Melissa Shylene Shivers

Senior Vice President for Student Life at The Ohio State University

Melissa Shylene Shivers

Melissa Shylene Shivers

Senior Vice President for Student Life at The Ohio State University

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Senior Vice President for Finance & Operations at University of Iowa

Relationship likelihood: Strong

Executive Director at Board of Regents, State of Iowa

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Chief Academic Officer at Board of Regents, State of Iowa

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Chief Business Officer at Board of Regents, State of Iowa

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Adjunct Professor, Finance at University of Iowa

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Associate Vice President for External Relations, Senior Advisor to the President & Interim Vice President for Student Life at University of Iowa

Relationship likelihood: Strong

Associate Director for Support Services of University Health Center, Student Affairs at The University of Georgia

Relationship likelihood: Average

Chief Audit Executive at Board of Regents, State of Iowa

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Vice President for Legal Affairs & General Counsel at University of Iowa

Relationship likelihood: Average

Director, Information Technology Services at University of Iowa

Relationship likelihood: Average

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Melissa Shylene Shivers
Senior Vice President for Student Life at The Ohio State University
Education
Doctor of Philosophy in Counseling & Student Personnel Services
Class of 2011

When the University of Georgia was incorporated by an act of the General Assembly on January 27, 1785, Georgia became the first state to charter a state-supported university. In 1784 the General Assembly had set aside 40,000 acres of land to endow a college or seminary of learning. At the first meeting of the board of trustees, held in Augusta on February 13, 1786, Abraham Baldwin was selected president of the university. A native of Connecticut and a graduate of Yale University, Baldwin -- who had come to Georgia in 1784 -- drafted the charter adopted by the General Assembly. The university was actually established in 1801 when a committee of the board of trustees selected a land site. John Milledge, later a governor of the state, purchased and gave to the board of trustees the chosen tract of 633 acres on the banks of the Oconee River in northeast Georgia. Josiah Meigs was named president of the university and work was begun on the first building, originally called Franklin College in honor of Benjamin Franklin and now known as Old College. The university graduated its first class in 1804. The curriculum of traditional classical studies was broadened in 1843 to include courses in law, and again in 1872 when the university received federal funds for instruction in agriculture and mechanical arts. Seventeen colleges and schools, with auxiliary divisions, carry on the university’s programs of teaching, research, and service. These colleges and schools and the dates of their establishment as separate administrative units are: Franklin College of Arts and Sciences, 1801; College of Agricultural and Environmental Sciences, 1859; School of Law, 1859; College of Pharmacy, 1903; D. B. Daniel B. Warnell School of Forestry and Natural Resources, 1906; College of Education, 1908; Graduate School, 1910; C. Herman and Mary Virginia Terry College of Business, 1912; Henry W. Grady College of Journalism and Mass Communication, 1915; College of Family and Consumer Sciences, 1933; College of Veterinary Medicine, 1946; School of Social Work, 1964; College of Environment and Design, 1969; School of Public and International Affairs, 2001; the College of Public Health, 2005, the Odum School of Ecology, 2007 and the College of Engineering, 2012. The Division of General Extension, now the Georgia Center for Continuing Education Conference Center & Hotel, was incorporated into the university in 1947. In 1931 the General Assembly of Georgia placed all state-supported institutions of higher education, including UGA, under the jurisdiction of a single board. This organization, known as the University System of Georgia, is governed by the board of regents. The board of regents’ executive officer, the chancellor, exercises a general supervisory control over all institutions of the University System, with each institution having its own executive officers and faculty.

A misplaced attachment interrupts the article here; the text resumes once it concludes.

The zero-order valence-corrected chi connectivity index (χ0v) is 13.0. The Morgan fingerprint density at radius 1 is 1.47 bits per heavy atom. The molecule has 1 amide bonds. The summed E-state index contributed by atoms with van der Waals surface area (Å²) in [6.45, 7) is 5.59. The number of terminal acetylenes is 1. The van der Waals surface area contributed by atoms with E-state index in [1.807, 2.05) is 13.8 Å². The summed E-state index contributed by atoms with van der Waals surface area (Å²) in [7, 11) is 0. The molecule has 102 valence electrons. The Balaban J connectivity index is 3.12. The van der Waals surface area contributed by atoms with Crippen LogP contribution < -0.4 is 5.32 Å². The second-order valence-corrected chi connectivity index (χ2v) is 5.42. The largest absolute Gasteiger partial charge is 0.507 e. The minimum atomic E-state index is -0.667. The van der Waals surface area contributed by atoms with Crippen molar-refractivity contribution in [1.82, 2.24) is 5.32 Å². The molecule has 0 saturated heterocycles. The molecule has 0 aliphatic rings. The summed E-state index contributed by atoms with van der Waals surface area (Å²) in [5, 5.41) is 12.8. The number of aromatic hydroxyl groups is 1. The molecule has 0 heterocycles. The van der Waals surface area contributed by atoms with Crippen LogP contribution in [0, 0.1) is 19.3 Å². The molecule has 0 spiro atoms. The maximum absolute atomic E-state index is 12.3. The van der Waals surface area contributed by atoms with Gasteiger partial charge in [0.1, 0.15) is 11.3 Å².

Master of Education in Counseling & Guidance Services
Class of 2001

Clemson University is an American public, coeducational, land-grant and sea-grant research university located in Clemson, South Carolina, United States. Founded in 1889, Clemson University consists of five colleges: Agriculture, Forestry and Life Sciences; Architecture, Arts and Humanities; Business and Behavioral Sciences; Engineering and Science; and Health, Education and Human Development.

Bachelor of Science in Communication Arts with an Emphasis in Broadcast Journalism
Class of 1996